Bill To Overhaul N.J. Teachers’ Healthcare Options Heads To Murphy’s Desk

A proposal to overhaul health insurance plans for teachers at public schools in New Jersey recently advanced in Trenton after being unanimously approved by both the Assembly and Senate.

The legislation, A-20/S-2273, would not only lower the cost of health benefits for public education employees but also increases healthcare options, now heads to Gov. Phil Murphy, who tweeted that he plans to sign the bill into law.

The bill, which stems from an agreement with the New Jersey Education Association, provides public education employees with two lower-cost health plan options, allowing a choice of three plans. It also reduced premium rates to a low of 1.7% for single coverage and up to 7.2% for family plans, based on salary.

Chapter 78

It would replace Chapter 78, which called for employees to cover anywhere from 3% to 35% of the premium, based upon how much they earn.

Senate President Steve Sweeney, one of bill’s sponsors, estimated the change could save more than $1 billion a year for teachers, as well as for local and state governments.

In a press release, the Democratic senator said, “Now more than ever, it is important that we find ways to produce savings for taxpayers and educators. While we focus on the immediate threat to public health and economic stability brought on by the global pandemic, this agreement will produce meaningful and lasting financial benefits at the same time it preserves quality health care for public workers.”

Measure is ‘A Win-Win’

In a statement released following the Assembly’s vote, the bill’s Democratic sponsors, which includes Assemblywoman Mila Jasey (D-27) and Assembly Speaker Craig Coughlin (D-19), called the measure “a win-win.”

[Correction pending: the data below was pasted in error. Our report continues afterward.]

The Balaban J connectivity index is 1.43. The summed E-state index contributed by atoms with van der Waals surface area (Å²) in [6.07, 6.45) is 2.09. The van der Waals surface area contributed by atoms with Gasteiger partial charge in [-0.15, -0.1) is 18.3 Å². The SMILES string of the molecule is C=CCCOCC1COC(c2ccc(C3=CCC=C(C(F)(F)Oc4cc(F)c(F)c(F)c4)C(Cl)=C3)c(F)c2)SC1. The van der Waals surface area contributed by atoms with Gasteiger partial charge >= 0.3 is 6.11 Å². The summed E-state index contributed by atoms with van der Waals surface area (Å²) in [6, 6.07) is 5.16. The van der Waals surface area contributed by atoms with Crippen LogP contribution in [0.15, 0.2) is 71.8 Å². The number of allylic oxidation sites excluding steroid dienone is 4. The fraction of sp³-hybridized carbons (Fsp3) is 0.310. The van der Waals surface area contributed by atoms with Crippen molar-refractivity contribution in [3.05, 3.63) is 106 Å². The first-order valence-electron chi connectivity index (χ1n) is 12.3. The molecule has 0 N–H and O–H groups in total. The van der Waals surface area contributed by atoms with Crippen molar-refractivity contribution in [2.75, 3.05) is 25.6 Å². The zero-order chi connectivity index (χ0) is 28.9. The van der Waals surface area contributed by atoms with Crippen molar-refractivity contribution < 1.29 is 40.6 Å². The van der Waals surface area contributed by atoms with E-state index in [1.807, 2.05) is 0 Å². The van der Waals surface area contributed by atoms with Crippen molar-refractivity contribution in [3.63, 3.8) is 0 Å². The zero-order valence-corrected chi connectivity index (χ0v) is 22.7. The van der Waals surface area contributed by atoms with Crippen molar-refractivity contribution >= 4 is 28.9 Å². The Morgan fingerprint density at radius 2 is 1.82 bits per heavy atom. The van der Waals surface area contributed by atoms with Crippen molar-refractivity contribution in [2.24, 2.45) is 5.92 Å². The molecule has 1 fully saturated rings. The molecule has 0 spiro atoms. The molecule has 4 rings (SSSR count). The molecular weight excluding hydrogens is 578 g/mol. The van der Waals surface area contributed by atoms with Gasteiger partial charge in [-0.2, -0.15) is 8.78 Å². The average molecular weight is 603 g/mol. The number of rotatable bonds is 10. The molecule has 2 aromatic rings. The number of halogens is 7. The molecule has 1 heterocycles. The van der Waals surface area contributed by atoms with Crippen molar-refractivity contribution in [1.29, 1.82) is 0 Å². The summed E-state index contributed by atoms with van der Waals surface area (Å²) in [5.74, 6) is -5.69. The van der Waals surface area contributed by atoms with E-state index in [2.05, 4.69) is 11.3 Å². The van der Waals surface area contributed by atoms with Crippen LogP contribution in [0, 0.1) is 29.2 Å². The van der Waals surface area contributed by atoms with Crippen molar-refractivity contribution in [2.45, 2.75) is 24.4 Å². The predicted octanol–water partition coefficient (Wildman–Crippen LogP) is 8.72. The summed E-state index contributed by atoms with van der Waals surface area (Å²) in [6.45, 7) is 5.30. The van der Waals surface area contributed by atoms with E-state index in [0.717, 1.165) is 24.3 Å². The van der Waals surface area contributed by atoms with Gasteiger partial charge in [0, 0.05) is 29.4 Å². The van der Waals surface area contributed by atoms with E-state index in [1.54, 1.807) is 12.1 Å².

Assembly Democrats said it restores “fairness” to health benefit contributions and provides “much needed relief to New Jersey taxpayers.”

GOP Support

The bill’s Republican sponsors, Assemblywoman Betty DeCroce (R-26) and Assemblyman Ron Dancer (R-12), said they were proud to advance the legislation.

DeCroce said, “Anytime we have an opportunity to make living and working in New Jersey more affordable for everyone, the opportunity must be seized.

“When we can provide savings for public employees and taxpayers in one bill, we are doing our job,” Dancer said.

NJEA Praises Passage

The bill’s passage follows a years-long campaign by the New Jersey Education Association’s (NJEA) 200,000 members who have sought relief on the cost of healthcare.

“Because of how we all came together, our schools will be stronger and our members will be more secure as we head into the serious challenges ahead,” NJEA President Marie Blistan said in a statement.

“We are proud to have worked with so many elected leaders, particularly Senate President Sweeney and Assembly Speaker Coughlin. We look forward to standing with both of them and with Gov. Murphy when he keeps the promise he made to our members to sign these bills,” she said.

In a statement shared with the New Jersey Education Association, Murphy said, “With our state facing historic public health and economic challenges, it is more important than ever that we ensure access to high-quality, affordable healthcare for our educators, while also ensuring cost-savings for our taxpayers.”

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